New knitters, new skills, new friends.

A couple of months ago one of my DB’s work colleagues contacted me to ask if I would consider teaching her to knit. It was an easy decision, of course I said yes. We had already met a few times at work functions so I knew we had plenty in common as fellow antipodeans and the idea of being able to pass on the knitting spirit along with some skills to young knitters delighted me. In a flurry of emails we finalised arrangements and by the time we met for our first lunchtime get-together our party of knitters had already grown to four. The following week another new recruit, then another and another, and now we are regularly 6 or 7: a New Zealander, an Australian (of Italian descent), 3 (or more) French and 2 Venezuelans. Knitting is a globally transmissible addiction!

It’s been quite illuminating for me to think about how I knit and explain that. At our second meeting I proposed that I would try and explain as much as I could in French and the knitting pupils, all fabulously multi-lingual, enthusiastically assisted with the language; a fair exchange, a win-win and a lot of fun. Some had no knitting experience, even holding the knitting needles felt uncomfortable at first, others had tried before, two are left-handed – oooh challenging for right-handed me – and now they are all knitters.

The transition from careful d-e-l-i-b-e-r-a-t-e movements w-r-a-p-p-i-n-g the yarn r-o-u-n-d behind the needle, p-u-l-l-i-n-g the stitch t-h-r-o-u-g-h the loop and o-f-f the needle to the rhythmic click clack of needles in nimble hands is a lovely reward for all of us. These debutantes have mastered cast on and off, knit and purl and conversations are peppered with discussions of point mousse (garter stitch), point jersey (stocking stitch), point de riz and point de blé (seed or moss stitch and double moss) , dimunitions and augmentations (increases and decreases).

PicMonkey Collage2 OIE

New skills are added week by week, the first projects have been finished and new, more challenging WIPs are on the needles. I am so proud of them.

I’ve reflected on my knitting year with a sense of satisfaction that in addition to the knitting projects completed and the new skills gained through those, I’ve been able to pass on the baton – or should I say the needles – to a new group of knitters to enjoy knitting as a social activity, a means for mental stretching and an effective antidote for stress in busy lives. Here are some of my knitting projects from 2015 that haven’t already made it into a blog post.

 PicMonkey Collage may projects

 

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12 thoughts on “New knitters, new skills, new friends.

  1. Lovely work Keiry ! I see you apparently hold your wool in your right hand. That is what my mother did but she taught me the left-hand version which she had read about in the Agricultural Journal: the so-called “continental knitting”, said to be faster. It is in fact a crochet-hold and I have always stuck to it. But I was subsequently a bit peeved not see people knitting like that in France !!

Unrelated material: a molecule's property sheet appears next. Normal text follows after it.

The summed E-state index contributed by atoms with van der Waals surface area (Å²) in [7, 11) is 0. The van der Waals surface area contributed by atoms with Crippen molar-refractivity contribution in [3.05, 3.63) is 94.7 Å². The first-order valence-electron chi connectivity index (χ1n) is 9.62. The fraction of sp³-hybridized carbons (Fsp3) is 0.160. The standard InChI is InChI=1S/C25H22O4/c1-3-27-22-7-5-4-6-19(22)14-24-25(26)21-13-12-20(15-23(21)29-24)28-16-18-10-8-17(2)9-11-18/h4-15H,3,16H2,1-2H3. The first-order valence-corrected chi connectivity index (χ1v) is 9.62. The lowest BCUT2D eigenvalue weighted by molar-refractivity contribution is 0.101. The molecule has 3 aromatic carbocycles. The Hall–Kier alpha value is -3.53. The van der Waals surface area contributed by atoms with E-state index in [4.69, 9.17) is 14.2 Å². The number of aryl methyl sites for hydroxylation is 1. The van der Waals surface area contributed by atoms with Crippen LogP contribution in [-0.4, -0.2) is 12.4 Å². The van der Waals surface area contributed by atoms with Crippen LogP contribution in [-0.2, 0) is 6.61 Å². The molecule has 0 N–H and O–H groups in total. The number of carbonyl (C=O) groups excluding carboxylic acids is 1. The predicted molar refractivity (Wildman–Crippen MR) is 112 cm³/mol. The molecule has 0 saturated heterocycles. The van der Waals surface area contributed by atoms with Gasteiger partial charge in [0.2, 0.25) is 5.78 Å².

• keiryberry says:

      Thanks Lois, yes I am an English style knitter, I “throw” the wool. I had never seen continental knitting until I came here and could not take my eyes off the knitters at tricot soirée. I am going to try and learn continental this year. It is so fast when done by experienced fingers.

  2. Thanks Keiry, so lovely to see and read about your knitting. I am in holiday mode and as such I come up with all these fantastic ideas and as soon as school starts again the going is slow. But I have finished my Shetland Island lace scarf and am thrilled with the results. I would love to have a go at a lace fence sometime! All the best to your knitters it is wonderful to pass on the skill. Heather is learning the knit and I am conjuring up images of my Mum knitting and teaching me as I teach Heather.

    • keiryberry says:

      Having leisure time certainly makes a difference, I surprise myself with how fast things can grow sometimes. The Shetland lace scarf sounds lovely, I shall see it later this year perhaps, and glad to know Heather is picking up the needles. Bonne année.

  3. ingridcca says:

    Love to re-learn who to knit with you, Keiry! Your always positive point of view makes a lot easier to imagine new projects. Your help has been sooo precious… Thanks, thanks, thanks!

  4. Michael Wignall says:

    Hi Keiry

    Seeing your latest posting I have to say I am seriously impressed by your craftsmanship – take a bow my friend! The garments you have created looked gorgeous – you have a real talent there.

    Liz is just back from Scotland where she had a great time – apart from the weather! Looking forward to catching up when you get back.

    All the best for now.

    Mike

    >

  5. soknitsome says:

    Congratulations! It sounds like a lovely experience for all of you. Now I’m off to have a look at these lovely new projects on Ravelry!

  6. achka says:

    How lovely to pass on your knowledge and knitting passion Keiry. Paris will be the haven of knitters!

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